• An Irr-II galaxy (Irr II) is an irregular galaxy that does not appear to feature any structure that can place it into the Hubble sequence.

A third classification of irregular galaxies are the dwarf irregulars, labelled as dI or dIrrs. This type of galaxy is now thought to be important to understand the overall evolution of galaxies, as they tend to have a low level of metallicity and relatively high levels of gas, and are thought to be similar to the earliest galaxies that populated the Universe. They may represent a local and therefore more recent version of the faint blue galaxies known to exist in deep field galaxy surveys.Some of the irregular galaxies are small spiral galaxies that are being distorted by the gravity of a larger neighbor.The Magellanic Cloud galaxies were once classified as irregular galaxies, but have since been found to contain barred spiral structures, and have been since re-classified as "SBm", a fourth type of barred spiral galaxy, the barred Magellanic spiral type.

 The faint blue galaxy (F.B.G.) problem in
astrophysics first arose with observations starting in 1978 that there were more galaxies with a bolometric magnitude > 22 than then-current theory predicted.
Galaxies can appear faint because they are small or because they are far away. Neither explanation, nor any combination, initially matched the observations. The distribution of these galaxies has since been found to be consistent with Cosmic Inflation, measurements of the Cosmic Microwave Background, and a nonzero cosmological constant, that is, with the existence of the now-accepted dark energy.

It thus serves as a confirmation of supernova observations requiring dark energy.A second problem arose in 1988, with even deeper observations showing a much greater excess of faint galaxies. These are now interpreted as dwarf galaxies experiencing large bursts of stellar formation, resulting in blue light from young, massive stars.Thus F.B.G.s are extremely bright for their size and distance.Most F.B.G.s appear between red-shift 0.5 and 2. It is believed that they disappear as separate objects by merger with other galaxies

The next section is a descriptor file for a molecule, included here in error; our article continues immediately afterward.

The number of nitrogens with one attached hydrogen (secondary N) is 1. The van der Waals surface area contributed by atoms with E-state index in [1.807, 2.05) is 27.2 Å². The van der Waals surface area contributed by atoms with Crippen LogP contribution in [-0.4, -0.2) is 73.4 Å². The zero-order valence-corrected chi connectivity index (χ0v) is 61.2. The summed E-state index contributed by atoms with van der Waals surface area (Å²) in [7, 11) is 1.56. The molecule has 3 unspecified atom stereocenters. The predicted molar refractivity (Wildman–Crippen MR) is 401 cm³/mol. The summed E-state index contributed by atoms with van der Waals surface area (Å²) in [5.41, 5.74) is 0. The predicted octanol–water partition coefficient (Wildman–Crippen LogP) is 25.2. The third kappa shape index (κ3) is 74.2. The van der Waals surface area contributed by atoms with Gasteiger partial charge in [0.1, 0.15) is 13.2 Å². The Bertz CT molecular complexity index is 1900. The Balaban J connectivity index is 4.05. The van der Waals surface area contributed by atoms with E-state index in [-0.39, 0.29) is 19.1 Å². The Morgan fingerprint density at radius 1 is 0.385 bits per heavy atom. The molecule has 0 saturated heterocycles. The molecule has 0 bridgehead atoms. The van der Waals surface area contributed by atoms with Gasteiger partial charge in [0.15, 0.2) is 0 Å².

The Andromeda Galaxy is a spiral galaxy approximately 2.5 million light-years  from Earth in the Andromeda constellation. Also known as Messier , it is often referred to as the Great Andromeda Nebula in older texts. The Andromeda Galaxy is the nearest spiral galaxy to our Milky Way galaxy, but not the closest galaxy overall. It gets its name from the area of the sky in which it appears, the constellation of Andromeda, which was named after the mythological princess Andromeda. The Andromeda Galaxy is the largest galaxy of the Local Group, which also contains the Milky Way, the Triangulum Galaxy, and about 30 other smaller galaxies. Although the largest, the Andromeda Galaxy may not be the most massive, as recent findings suggest that the Milky Way contains more dark matter and could be the most massive in the grouping.

The 2006 observations by the Spitzer Space Telescope revealed that M31 contains one trillion stars: at least twice the number of stars in the Milky Way galaxy, which is estimated to be 200–400 billion.The Andromeda Galaxy is estimated to be  solar masses. In comparison a 2009 study estimated that the Milky Way and M31 are about equal in mass, while a 2006 study put the mass of the Milky Way at ~80% of the mass of the Andromeda Galaxy. The two galaxies are expected to collide in 3.75 billion years, eventually merging to form a giant elliptical galaxy.At an apparent magnitude of 3.4, the Andromeda Galaxy is notable for being one of the brightest Messier objects, making it visible to the naked eye on moonless nights even when viewed from areas with moderate light pollution. Although it appears more than six times as wide as the full Moon when photographed through a larger telescope, only the brighter central region is visible to the naked eye or when viewed using binoculars or a small telescope.

A supermassive black hole is the largest type of black hole in a galaxy, on the order of hundreds of thousands to billions of solar masses. Most and possibly all galaxies, including the Milky Way, are believed to contain supermassive black holes at their centers.density of a supermassive black hole (defined as the mass of the black hole divided by the volume within its Schwarzschild radius) can be less than the density of water in the case of some supermassive black holes. This is because the Schwarzschild radius is directly proportional to mass, while density is inversely proportional to the volume. Since the volume of a spherical object (such as the event horizon of a non-rotating black hole) is directly proportional to the cube of the radius, the density of a black hole is inversely proportional to the square of the mass, and thus higher mass black holes have lower average density. Also, the tidal forces in the vicinity of the event horizon are significantly weaker. Since the central singularity is so far away from the horizon, a hypothetical astronaut traveling towards the black hole center would not experience significant tidal force until very deep into the black hole.